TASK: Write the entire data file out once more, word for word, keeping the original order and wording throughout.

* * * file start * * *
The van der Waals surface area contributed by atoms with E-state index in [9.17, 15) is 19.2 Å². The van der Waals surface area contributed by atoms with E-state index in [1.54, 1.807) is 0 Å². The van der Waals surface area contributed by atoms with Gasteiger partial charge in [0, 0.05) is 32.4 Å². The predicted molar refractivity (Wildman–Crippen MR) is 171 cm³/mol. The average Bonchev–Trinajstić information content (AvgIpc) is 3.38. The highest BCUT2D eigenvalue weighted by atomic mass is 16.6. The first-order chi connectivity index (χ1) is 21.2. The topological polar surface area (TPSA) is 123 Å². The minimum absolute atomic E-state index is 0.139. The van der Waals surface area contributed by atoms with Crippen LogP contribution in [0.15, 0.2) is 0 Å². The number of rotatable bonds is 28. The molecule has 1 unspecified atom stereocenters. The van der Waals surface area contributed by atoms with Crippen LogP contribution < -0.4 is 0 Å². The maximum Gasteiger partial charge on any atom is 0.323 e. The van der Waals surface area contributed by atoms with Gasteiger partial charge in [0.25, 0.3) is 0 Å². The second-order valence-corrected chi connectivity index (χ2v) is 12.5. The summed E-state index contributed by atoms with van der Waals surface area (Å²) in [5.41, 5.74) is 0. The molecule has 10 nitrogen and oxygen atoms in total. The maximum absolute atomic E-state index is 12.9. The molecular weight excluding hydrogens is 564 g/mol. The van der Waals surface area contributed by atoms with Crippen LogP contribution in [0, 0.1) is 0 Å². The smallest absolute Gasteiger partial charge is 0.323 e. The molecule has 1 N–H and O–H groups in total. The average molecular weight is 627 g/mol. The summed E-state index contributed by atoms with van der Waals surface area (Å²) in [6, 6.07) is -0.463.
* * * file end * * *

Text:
The van der Waals surface area contributed by atoms with E-state index in [9.17, 15) is 19.2 Å². The van der Waals surface area contributed by atoms with E-state index in [1.54, 1.807) is 0 Å². The van der Waals surface area contributed by atoms with Gasteiger partial charge in [0, 0.05) is 32.4 Å². The predicted molar refractivity (Wildman–Crippen MR) is 171 cm³/mol. The average Bonchev–Trinajstić information content (AvgIpc) is 3.38. The highest BCUT2D eigenvalue weighted by atomic mass is 16.6. The first-order chi connectivity index (χ1) is 21.2. The topological polar surface area (TPSA) is 123 Å². The minimum absolute atomic E-state index is 0.139. The van der Waals surface area contributed by atoms with Crippen LogP contribution in [0.15, 0.2) is 0 Å². The number of rotatable bonds is 28. The molecule has 1 unspecified atom stereocenters. The van der Waals surface area contributed by atoms with Crippen LogP contribution < -0.4 is 0 Å². The maximum Gasteiger partial charge on any atom is 0.323 e. The van der Waals surface area contributed by atoms with Gasteiger partial charge in [0.25, 0.3) is 0 Å². The second-order valence-corrected chi connectivity index (χ2v) is 12.5. The summed E-state index contributed by atoms with van der Waals surface area (Å²) in [5.41, 5.74) is 0. The molecule has 10 nitrogen and oxygen atoms in total. The maximum absolute atomic E-state index is 12.9. The molecular weight excluding hydrogens is 564 g/mol. The van der Waals surface area contributed by atoms with Crippen LogP contribution in [0, 0.1) is 0 Å². The smallest absolute Gasteiger partial charge is 0.323 e. The molecule has 1 N–H and O–H groups in total. The average molecular weight is 627 g/mol. The summed E-state index contributed by atoms with van der Waals surface area (Å²) in [6, 6.07) is -0.463.